More than 400 students and community members gathered in front of Frist Campus Center March 14 to rally against gun violence and advocate for stronger gun laws on a day of nationwide school walkouts and protests. Protesters offered personal stories, chanted, held up signs, and registered voters.
“So many people came from all different aspects of campus,” said Diego Negron-Reichard ’18, co-founder of Princeton Advocates for Justice, which organized the event. “The campus is fired up.”
The event was held one month after the school shooting in Parkland, Fla., in which 17 people died. Students shared experiences of gun violence in their own communities, such as the shooting of a school official or a friend. One speaker emphasized that the impacts of gun violence disproportionately affect black Americans.
“The right to arms is not absolute,” Sarah Sakha ’18 said. “It does not trump the right to life.”
Organizers said they were pleased with the turnout. Ben Bollinger ’21, leader of the newly formed Princeton Against Gun Violence advocacy group, said in an email that it was “flooded with new sign-ups” after the rally.
Bollinger said the group planned to meet with other grass-roots organizations seeking gun-reform legislation and was scheduling an event to phone New Jersey legislators later in the month. “We’re firing on all cylinders, trying to get people involved,” he said.
The Gun Safety Club, a student organization that says it promotes firearms safety, interest in shooting events, and education about current gun issues, set up a table near the protest to offer an alternative viewpoint to those attending the rally. “It is up to us to represent in a civic manner a view that is underrepresented,” said Chance Fletcher ’18, a member of the club.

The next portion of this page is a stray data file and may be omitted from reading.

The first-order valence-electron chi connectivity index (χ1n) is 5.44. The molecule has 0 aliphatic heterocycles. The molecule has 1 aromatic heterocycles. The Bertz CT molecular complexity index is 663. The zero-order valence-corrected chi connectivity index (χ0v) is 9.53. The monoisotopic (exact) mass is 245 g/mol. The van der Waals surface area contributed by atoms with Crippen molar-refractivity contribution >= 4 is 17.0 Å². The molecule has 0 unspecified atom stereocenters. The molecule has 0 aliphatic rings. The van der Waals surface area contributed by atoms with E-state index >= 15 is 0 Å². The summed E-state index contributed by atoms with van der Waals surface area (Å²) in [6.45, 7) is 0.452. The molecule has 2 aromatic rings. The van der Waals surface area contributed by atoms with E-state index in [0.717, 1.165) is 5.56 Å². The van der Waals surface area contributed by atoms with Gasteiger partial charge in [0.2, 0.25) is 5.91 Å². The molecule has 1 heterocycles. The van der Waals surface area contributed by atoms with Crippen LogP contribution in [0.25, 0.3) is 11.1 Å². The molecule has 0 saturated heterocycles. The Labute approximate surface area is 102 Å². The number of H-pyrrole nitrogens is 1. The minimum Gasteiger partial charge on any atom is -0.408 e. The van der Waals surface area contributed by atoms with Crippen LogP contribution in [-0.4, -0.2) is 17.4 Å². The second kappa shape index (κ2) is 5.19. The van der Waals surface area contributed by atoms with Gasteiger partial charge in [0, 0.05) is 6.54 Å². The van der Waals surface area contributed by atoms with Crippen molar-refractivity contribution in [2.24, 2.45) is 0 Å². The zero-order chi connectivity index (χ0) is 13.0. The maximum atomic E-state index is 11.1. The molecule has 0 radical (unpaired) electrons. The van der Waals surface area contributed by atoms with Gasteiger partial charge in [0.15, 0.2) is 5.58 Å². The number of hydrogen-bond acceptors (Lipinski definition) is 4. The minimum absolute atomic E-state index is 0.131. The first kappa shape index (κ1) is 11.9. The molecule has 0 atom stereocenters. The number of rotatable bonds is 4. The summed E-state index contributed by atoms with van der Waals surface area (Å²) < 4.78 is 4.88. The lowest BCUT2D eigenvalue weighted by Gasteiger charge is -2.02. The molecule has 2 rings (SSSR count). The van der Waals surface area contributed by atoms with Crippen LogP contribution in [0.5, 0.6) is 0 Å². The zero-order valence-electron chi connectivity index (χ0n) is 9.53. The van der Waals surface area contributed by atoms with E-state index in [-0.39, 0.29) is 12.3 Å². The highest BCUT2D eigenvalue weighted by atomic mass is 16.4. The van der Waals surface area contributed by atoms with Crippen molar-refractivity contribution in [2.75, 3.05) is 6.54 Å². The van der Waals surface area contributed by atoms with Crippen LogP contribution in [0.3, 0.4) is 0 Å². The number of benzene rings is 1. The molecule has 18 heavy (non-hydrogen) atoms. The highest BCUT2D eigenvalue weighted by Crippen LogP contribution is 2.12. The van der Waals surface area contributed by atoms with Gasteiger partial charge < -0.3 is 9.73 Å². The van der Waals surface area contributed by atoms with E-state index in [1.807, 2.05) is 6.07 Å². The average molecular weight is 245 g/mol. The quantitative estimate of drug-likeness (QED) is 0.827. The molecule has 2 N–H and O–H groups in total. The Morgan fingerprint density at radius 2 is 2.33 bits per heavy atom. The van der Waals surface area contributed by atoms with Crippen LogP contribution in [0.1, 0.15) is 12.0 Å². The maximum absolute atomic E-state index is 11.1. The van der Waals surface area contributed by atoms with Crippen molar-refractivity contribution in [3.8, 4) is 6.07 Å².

Many protesters approached the Gun Safety Club table to question the members or to present opposing views, club president Mikhael Smits ’18 said, but the atmosphere was respectful and cordial. Both Smits and Negron-Reichard said they felt supported by the University to express their views.
Yael Niv, associate professor of psychology and neuroscience, was one of several faculty members attending the rally. “As an Israeli, I think gun control (or lack thereof) in this country is one of the worst problems, and the one I am least in power to address with personal life choices,” Niv said in an email. “If guns become allowable on campus and in schools, I literally might have to leave the country to go back to sanity.”
The University issued a statement about admission applicants’ right to protest that said, in part: “Students who act on their conscience in peaceful, principled protest will receive full consideration in our admissions process.”